The Royal African Company, founded in 1672, was established primarily to license London merchants in the slave trade in competition with the Portuguese and Dutch. Although in earlier decades English captains had held the slave trade in some contempt, the growth of sugar plantations in the Caribbean established a voracious market for labour and the merchant captains began to see the profits to be made. Their involvement in the slave trade between Africa and the Caribbean was formalised in 1660 with a company of London traders with exclusive rights to Africa, but this was mismanaged and eventually dissolved. The Royal African Company was set up in its place with exclusivity of rights that guaranteed that any other trader, called an 'interloper', not associated with the Company, had to pay a tax of 10 to the Company. The Company's trade rapidly advanced into vast numbers, and they established holding forts on the West African coast to process hundreds of voyages carrying some 5,000 slaves per year. The number of 'interlopers' increased, however, and resentment against the tax grew until 1698 when Parliament repealed the Company's monopoly. This had the effect of increasing fourfold the slave traffic. The Company survived and in 1750 became a full partner in a new company of merchants trading with Africa.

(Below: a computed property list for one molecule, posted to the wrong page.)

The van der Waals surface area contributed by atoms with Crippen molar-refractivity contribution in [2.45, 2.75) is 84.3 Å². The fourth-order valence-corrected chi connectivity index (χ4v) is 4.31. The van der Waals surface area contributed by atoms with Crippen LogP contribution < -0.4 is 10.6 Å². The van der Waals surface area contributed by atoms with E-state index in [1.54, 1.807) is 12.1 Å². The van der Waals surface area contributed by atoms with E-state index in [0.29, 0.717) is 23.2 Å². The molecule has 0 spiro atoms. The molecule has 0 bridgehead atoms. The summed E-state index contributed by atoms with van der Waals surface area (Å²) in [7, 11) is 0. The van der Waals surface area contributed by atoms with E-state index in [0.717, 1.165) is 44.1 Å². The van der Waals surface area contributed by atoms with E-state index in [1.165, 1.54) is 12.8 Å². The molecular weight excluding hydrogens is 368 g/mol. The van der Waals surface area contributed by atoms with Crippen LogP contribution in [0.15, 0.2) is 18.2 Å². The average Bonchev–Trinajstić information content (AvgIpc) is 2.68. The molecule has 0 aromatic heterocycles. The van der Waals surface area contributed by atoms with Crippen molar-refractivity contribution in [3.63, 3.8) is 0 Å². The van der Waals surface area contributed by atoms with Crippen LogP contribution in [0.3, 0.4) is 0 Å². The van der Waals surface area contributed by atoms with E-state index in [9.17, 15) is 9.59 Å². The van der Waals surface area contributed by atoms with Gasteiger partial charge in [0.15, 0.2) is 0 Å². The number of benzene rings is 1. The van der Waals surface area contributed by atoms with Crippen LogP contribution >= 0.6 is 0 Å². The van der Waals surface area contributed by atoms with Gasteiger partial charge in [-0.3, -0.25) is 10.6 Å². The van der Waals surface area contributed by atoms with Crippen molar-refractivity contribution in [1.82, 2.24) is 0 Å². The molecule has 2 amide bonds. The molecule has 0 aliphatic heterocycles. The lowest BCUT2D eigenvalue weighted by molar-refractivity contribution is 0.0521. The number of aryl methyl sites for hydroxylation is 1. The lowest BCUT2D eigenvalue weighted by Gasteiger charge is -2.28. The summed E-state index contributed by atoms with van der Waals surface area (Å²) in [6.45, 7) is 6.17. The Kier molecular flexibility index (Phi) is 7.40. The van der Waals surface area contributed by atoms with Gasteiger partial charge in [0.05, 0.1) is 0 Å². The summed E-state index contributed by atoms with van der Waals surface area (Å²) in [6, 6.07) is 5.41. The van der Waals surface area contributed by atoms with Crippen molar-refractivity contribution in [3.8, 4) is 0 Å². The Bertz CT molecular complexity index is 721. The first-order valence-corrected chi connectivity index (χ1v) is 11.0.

When sold by Christie's both in 1921 and 1942, the present monteith was accompanied by a Chinoiserie tazza dated 1688, maker's mark I*R, and engraved with the arms of the Royal African Company. It is now in the Museum of Fine Arts, Houston.
Two other Chinoiserie monteiths of 1688 by Garthorne have been sold by Christie's; 27 November 1935, lot 120, and 29 October 1947, lot 157.